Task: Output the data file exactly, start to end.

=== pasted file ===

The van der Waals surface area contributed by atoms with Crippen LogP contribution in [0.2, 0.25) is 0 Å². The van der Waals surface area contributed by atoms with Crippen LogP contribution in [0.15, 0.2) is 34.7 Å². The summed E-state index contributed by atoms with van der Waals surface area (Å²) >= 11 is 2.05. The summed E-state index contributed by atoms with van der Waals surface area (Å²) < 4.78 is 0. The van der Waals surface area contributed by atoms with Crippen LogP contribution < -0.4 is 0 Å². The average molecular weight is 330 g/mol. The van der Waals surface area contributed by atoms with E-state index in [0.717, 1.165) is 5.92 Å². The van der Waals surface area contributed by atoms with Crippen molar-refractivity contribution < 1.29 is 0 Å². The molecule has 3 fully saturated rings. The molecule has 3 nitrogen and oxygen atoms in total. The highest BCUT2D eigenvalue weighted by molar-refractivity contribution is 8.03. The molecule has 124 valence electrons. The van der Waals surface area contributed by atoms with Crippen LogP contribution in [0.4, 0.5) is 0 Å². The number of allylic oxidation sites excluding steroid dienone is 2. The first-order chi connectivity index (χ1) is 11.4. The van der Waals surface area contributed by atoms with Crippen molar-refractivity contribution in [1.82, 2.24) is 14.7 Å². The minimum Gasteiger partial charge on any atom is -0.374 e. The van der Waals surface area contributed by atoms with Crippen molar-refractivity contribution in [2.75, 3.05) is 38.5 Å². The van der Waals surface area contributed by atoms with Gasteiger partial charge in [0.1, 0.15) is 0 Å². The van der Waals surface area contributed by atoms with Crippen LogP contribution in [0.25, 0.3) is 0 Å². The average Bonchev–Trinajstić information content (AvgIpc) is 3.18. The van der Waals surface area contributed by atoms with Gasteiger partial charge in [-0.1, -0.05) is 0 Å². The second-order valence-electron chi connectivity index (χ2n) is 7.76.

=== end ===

The van der Waals surface area contributed by atoms with Crippen LogP contribution in [0.2, 0.25) is 0 Å². The van der Waals surface area contributed by atoms with Crippen LogP contribution in [0.15, 0.2) is 34.7 Å². The summed E-state index contributed by atoms with van der Waals surface area (Å²) >= 11 is 2.05. The summed E-state index contributed by atoms with van der Waals surface area (Å²) < 4.78 is 0. The van der Waals surface area contributed by atoms with Crippen LogP contribution < -0.4 is 0 Å². The average molecular weight is 330 g/mol. The van der Waals surface area contributed by atoms with E-state index in [0.717, 1.165) is 5.92 Å². The van der Waals surface area contributed by atoms with Crippen molar-refractivity contribution < 1.29 is 0 Å². The molecule has 3 fully saturated rings. The molecule has 3 nitrogen and oxygen atoms in total. The highest BCUT2D eigenvalue weighted by molar-refractivity contribution is 8.03. The molecule has 124 valence electrons. The van der Waals surface area contributed by atoms with Crippen LogP contribution in [0.4, 0.5) is 0 Å². The number of allylic oxidation sites excluding steroid dienone is 2. The first-order chi connectivity index (χ1) is 11.4. The van der Waals surface area contributed by atoms with Crippen molar-refractivity contribution in [1.82, 2.24) is 14.7 Å². The minimum Gasteiger partial charge on any atom is -0.374 e. The van der Waals surface area contributed by atoms with Crippen molar-refractivity contribution in [2.75, 3.05) is 38.5 Å². The van der Waals surface area contributed by atoms with Gasteiger partial charge in [0.1, 0.15) is 0 Å². The van der Waals surface area contributed by atoms with Crippen LogP contribution in [0.25, 0.3) is 0 Å². The average Bonchev–Trinajstić information content (AvgIpc) is 3.18. The van der Waals surface area contributed by atoms with Gasteiger partial charge in [-0.1, -0.05) is 0 Å². The second-order valence-electron chi connectivity index (χ2n) is 7.76.